Using peer feedback

With peer feedback students evaluate each other's work. Even though students do not possess the same expertise as a lecturer when it comes to evaluating others' work, the feedback can still be very valuable. It creates more moments of reflection in the course and gives students the chance to learn from each other.

Characteristics of peer feedback

  • Improving. Students can use their fellow students’ (peers) feedback to improve their work. When multiple peers give feedback, students will have multiple angles to look at their own work. Because peers tend to have less authority than a lecturer, students are inclined to take the feedback more seriously and think more critically about how to adjust their work.
  • Reflecting. Giving feedback is just as educational for students as receiving it. By looking critically at others’ work, students learn what makes a product or behaviour successful. They can use this to reflect on their own work and make improvements.
  • Feedback skills. With peer feedback, students learn how to give constructive feedback to others and how to handle feedback they receive themselves. These are skills they can use again later in their study programme and that come in handy in students’ later careers.
  • Limiting your workload. As a lecturer you don’t always have the possibility to give a student feedback multiple times. With peer feedback you can create more feedback moments in your course while at the same time limiting your workload to organising the feedback process.

Enabling peer feedback

Giving good feedback doesn’t happen by itself. Students don’t always know what to pay attention to in their evaluation. That is why it is important you give criteria that make clear what the points of attention are. Furthermore, you can give instructions that help students make their peer feedback more constructive.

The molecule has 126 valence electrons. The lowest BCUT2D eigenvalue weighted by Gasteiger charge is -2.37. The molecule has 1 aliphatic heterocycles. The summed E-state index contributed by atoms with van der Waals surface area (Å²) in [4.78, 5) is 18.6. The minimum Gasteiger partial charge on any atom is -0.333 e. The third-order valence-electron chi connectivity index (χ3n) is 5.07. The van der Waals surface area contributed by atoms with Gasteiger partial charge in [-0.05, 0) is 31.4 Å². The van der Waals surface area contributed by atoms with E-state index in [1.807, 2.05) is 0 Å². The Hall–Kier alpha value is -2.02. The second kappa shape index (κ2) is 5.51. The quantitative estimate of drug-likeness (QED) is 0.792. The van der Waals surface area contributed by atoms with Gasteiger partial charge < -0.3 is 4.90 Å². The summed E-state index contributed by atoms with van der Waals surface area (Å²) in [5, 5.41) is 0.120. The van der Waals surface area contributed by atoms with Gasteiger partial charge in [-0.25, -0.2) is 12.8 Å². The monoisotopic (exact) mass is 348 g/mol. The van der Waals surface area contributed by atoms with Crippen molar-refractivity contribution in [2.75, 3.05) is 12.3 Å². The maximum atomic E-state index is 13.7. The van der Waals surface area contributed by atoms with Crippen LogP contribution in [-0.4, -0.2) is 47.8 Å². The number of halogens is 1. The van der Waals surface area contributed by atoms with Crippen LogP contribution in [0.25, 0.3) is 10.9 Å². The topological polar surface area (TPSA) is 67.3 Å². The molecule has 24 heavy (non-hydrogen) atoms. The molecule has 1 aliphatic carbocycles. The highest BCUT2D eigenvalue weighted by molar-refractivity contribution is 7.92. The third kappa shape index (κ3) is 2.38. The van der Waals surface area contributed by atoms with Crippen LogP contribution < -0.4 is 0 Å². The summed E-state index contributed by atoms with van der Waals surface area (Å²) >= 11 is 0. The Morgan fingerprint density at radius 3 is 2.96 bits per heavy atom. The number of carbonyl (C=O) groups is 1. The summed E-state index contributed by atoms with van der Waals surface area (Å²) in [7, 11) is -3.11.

• Ask students to point out good as well as lesser aspects of the work. Let them explain what makes these aspects good or lesser.
  • Make a list of questions students have to answer about the work. This way you make sure the feedback is structured and that every student receives more or less the same amount of feedback.
  • Ask students to give at least some suggestions for improvement. This way the peer as well as the student receiving the feedback can reflect on their work.

Tips for peer feedback

  • Have students substantiate their feedback. This way students learn more from the peer feedback than when they only have to give grades.
  • Discuss the feedback with the whole class or in small(er) groups. This offers the chance to have a substantive discussion about the feedback and for students to hear how fellow students receive their feedback.
  • Consult colleagues to see if peer feedback can be a part of multiple courses. This way you can integrate peer feedback in your education and it helps students to keep developing their feedback skills.
  • Consider whether you want to assess the quality of the feedback. For example, because feedback skills are a part of the course’s learning objectives. You can do the grading yourself as the lecturer, but you can also ask students to indicate how useful they found the peer feedback.


Do you have any questions or do you need more information? The Teaching Information Point of your faculty will be happy to assist you.